The overall solvency position improved slightly for federally registered pension plans in 2016 compared to 2015, but the majority of funds remained slightly underfunded on a termination basis, according to the Office of the Superintendent of Financial Institutions’ 2016/17 annual report.

The report found that, at Dec. 31, 2016, 80 per cent of the defined benefit pension plans that OSFI supervises were underfunded, with an estimated solvency ratio of 97 per cent across all federally registered plans. That compares to 95 per cent at the end of 2015. However, fewer funds were significantly underfunded, with a solvency ratio of 80 per cent or less, compared to the previous year. Some 16 per cent of plans fell into that category at the end of 2016, down from 19 per cent at Dec. 31, 2015, the report noted.

Read: Pension solvency liabilities rise amid low interest rates, returns: report

The investment return, net of investment and custodial fees, of all federally regulated plans was 6.5 per cent in 2016, compared to 7.2 per cent in 2015, according to the report. Asset movements included an increase in debt securities and cash holdings, with $93.7 billion compared to $86 billion in 2015. As well, overall holdings in equity allocations rose to $84.5 billion from $84 billion in 2015. Overall plan assets rose to almost $206 billion in 2016, compared to $188.9 billion in 2015.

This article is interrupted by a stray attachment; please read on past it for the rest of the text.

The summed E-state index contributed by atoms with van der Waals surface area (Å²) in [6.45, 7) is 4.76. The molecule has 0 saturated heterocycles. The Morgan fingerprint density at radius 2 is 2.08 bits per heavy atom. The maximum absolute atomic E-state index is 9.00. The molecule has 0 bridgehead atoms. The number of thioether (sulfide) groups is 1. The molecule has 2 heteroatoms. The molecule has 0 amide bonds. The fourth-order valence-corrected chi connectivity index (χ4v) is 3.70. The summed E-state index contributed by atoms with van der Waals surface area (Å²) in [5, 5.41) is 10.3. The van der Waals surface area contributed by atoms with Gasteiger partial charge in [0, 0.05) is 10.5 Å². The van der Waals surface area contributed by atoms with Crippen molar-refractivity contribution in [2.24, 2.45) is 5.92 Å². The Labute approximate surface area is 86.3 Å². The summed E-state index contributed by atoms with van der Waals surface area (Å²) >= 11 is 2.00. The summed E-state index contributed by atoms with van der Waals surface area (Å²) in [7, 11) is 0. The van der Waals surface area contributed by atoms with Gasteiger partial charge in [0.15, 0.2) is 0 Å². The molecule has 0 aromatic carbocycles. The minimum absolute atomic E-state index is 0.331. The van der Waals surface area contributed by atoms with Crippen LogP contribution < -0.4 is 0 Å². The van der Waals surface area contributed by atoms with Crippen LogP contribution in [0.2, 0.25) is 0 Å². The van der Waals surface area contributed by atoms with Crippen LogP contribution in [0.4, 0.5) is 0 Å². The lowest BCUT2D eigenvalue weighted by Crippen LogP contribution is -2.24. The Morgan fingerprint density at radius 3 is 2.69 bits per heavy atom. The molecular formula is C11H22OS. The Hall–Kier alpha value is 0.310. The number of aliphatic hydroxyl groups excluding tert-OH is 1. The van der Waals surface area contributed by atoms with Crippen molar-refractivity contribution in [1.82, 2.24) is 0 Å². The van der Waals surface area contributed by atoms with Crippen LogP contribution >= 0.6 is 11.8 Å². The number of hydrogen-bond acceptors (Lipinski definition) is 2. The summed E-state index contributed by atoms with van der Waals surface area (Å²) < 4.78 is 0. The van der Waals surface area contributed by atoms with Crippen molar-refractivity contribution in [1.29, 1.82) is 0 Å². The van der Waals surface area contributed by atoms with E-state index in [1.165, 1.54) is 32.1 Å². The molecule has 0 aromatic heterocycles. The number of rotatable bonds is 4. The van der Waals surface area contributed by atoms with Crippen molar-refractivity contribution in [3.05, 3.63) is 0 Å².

As of March 31, 2017, 30 pensions were on OSFI’s watch list for plans facing higher risk due to their financial condition, plan management or other reasons. Of that group, 23 were defined benefit plans.

The report also noted Canada’s group annuity market grew to $3 billion total sales in 2016, up significantly from $1.1 billion in 2012. Plan sponsors are no longer purchasing annuities solely for terminated plans. In fact, more than half of group annuity purchases in the past few years have been for ongoing plans, according to the report, which noted this risk-transfer tactic is likely to continue to gain popularity.

In 2016/17, OSFI continued to examine how to improve the supervision of defined contribution plans. In 2017/18, it will pay particular attention to defined contribution provisions by gauging the trends in default investment accounts and the adequacy of information relating to fee disclosure.

There were no new pooled registered pension plans in 2016, with only four federally registered PRPPs in existence, the report stated. One such plan reported entering into contracts with four new employers and had enrolled just 53 members.

Read: Regulators turning their attention to DC plan rules

Copyright © 2018 Transcontinental Media G.P. Originally published on

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